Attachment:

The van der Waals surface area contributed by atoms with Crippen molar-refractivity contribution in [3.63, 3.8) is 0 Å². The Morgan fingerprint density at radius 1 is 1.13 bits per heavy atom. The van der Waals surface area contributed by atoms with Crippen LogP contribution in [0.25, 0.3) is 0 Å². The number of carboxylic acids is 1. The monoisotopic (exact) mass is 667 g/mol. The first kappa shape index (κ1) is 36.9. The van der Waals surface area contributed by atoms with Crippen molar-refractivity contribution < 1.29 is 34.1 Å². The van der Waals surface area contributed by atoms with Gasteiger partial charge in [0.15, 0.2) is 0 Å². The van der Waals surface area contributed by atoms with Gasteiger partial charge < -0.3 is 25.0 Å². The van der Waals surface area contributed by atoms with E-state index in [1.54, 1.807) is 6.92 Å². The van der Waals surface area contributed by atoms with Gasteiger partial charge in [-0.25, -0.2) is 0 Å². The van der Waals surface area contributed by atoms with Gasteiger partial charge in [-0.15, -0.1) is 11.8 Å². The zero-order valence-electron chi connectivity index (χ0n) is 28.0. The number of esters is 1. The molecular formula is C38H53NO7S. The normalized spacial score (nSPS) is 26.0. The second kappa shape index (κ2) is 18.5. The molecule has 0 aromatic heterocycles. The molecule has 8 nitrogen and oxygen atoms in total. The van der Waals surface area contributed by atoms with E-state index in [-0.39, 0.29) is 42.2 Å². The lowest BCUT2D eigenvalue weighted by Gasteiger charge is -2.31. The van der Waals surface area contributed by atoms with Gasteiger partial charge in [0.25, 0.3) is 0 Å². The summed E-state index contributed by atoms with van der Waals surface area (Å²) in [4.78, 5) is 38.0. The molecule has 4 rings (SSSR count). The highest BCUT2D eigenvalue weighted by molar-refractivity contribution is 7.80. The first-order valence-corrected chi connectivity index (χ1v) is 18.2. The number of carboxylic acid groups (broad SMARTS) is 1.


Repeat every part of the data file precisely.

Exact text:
The van der Waals surface area contributed by atoms with Crippen molar-refractivity contribution in [3.63, 3.8) is 0 Å². The Morgan fingerprint density at radius 1 is 1.13 bits per heavy atom. The van der Waals surface area contributed by atoms with Crippen LogP contribution in [0.25, 0.3) is 0 Å². The number of carboxylic acids is 1. The monoisotopic (exact) mass is 667 g/mol. The first kappa shape index (κ1) is 36.9. The van der Waals surface area contributed by atoms with Crippen molar-refractivity contribution < 1.29 is 34.1 Å². The van der Waals surface area contributed by atoms with Gasteiger partial charge in [0.15, 0.2) is 0 Å². The van der Waals surface area contributed by atoms with Gasteiger partial charge < -0.3 is 25.0 Å². The van der Waals surface area contributed by atoms with E-state index in [1.54, 1.807) is 6.92 Å². The van der Waals surface area contributed by atoms with Gasteiger partial charge in [-0.25, -0.2) is 0 Å². The van der Waals surface area contributed by atoms with Gasteiger partial charge in [-0.15, -0.1) is 11.8 Å². The zero-order valence-electron chi connectivity index (χ0n) is 28.0. The number of esters is 1. The molecular formula is C38H53NO7S. The normalized spacial score (nSPS) is 26.0. The second kappa shape index (κ2) is 18.5. The molecule has 0 aromatic heterocycles. The molecule has 8 nitrogen and oxygen atoms in total. The van der Waals surface area contributed by atoms with E-state index in [-0.39, 0.29) is 42.2 Å². The lowest BCUT2D eigenvalue weighted by Gasteiger charge is -2.31. The van der Waals surface area contributed by atoms with Gasteiger partial charge in [0.25, 0.3) is 0 Å². The summed E-state index contributed by atoms with van der Waals surface area (Å²) in [4.78, 5) is 38.0. The molecule has 4 rings (SSSR count). The highest BCUT2D eigenvalue weighted by molar-refractivity contribution is 7.80. The first-order valence-corrected chi connectivity index (χ1v) is 18.2. The number of carboxylic acid groups (broad SMARTS) is 1.